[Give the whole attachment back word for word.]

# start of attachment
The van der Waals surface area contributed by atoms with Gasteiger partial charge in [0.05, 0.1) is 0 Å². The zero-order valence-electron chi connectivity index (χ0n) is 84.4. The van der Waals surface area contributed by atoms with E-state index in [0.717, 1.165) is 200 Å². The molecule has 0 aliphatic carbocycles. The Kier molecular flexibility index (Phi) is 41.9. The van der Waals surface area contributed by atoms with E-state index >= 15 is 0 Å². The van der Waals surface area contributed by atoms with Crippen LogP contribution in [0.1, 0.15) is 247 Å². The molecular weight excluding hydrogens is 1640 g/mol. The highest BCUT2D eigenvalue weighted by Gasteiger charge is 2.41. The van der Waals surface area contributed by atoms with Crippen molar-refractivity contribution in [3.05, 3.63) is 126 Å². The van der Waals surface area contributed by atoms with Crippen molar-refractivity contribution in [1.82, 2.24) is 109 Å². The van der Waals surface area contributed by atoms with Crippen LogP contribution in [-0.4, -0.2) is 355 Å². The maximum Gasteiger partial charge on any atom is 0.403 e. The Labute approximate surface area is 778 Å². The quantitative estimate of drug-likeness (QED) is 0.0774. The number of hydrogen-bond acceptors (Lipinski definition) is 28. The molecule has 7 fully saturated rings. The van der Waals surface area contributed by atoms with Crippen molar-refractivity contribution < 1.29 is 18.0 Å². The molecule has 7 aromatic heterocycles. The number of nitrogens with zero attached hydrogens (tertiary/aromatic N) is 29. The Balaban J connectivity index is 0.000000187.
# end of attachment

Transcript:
The van der Waals surface area contributed by atoms with Gasteiger partial charge in [0.05, 0.1) is 0 Å². The zero-order valence-electron chi connectivity index (χ0n) is 84.4. The van der Waals surface area contributed by atoms with E-state index in [0.717, 1.165) is 200 Å². The molecule has 0 aliphatic carbocycles. The Kier molecular flexibility index (Phi) is 41.9. The van der Waals surface area contributed by atoms with E-state index >= 15 is 0 Å². The van der Waals surface area contributed by atoms with Crippen LogP contribution in [0.1, 0.15) is 247 Å². The molecular weight excluding hydrogens is 1640 g/mol. The highest BCUT2D eigenvalue weighted by Gasteiger charge is 2.41. The van der Waals surface area contributed by atoms with Crippen molar-refractivity contribution in [3.05, 3.63) is 126 Å². The van der Waals surface area contributed by atoms with Crippen molar-refractivity contribution in [1.82, 2.24) is 109 Å². The van der Waals surface area contributed by atoms with Crippen LogP contribution in [-0.4, -0.2) is 355 Å². The maximum Gasteiger partial charge on any atom is 0.403 e. The Labute approximate surface area is 778 Å². The quantitative estimate of drug-likeness (QED) is 0.0774. The number of hydrogen-bond acceptors (Lipinski definition) is 28. The molecule has 7 fully saturated rings. The van der Waals surface area contributed by atoms with Crippen molar-refractivity contribution < 1.29 is 18.0 Å². The molecule has 7 aromatic heterocycles. The number of nitrogens with zero attached hydrogens (tertiary/aromatic N) is 29. The Balaban J connectivity index is 0.000000187.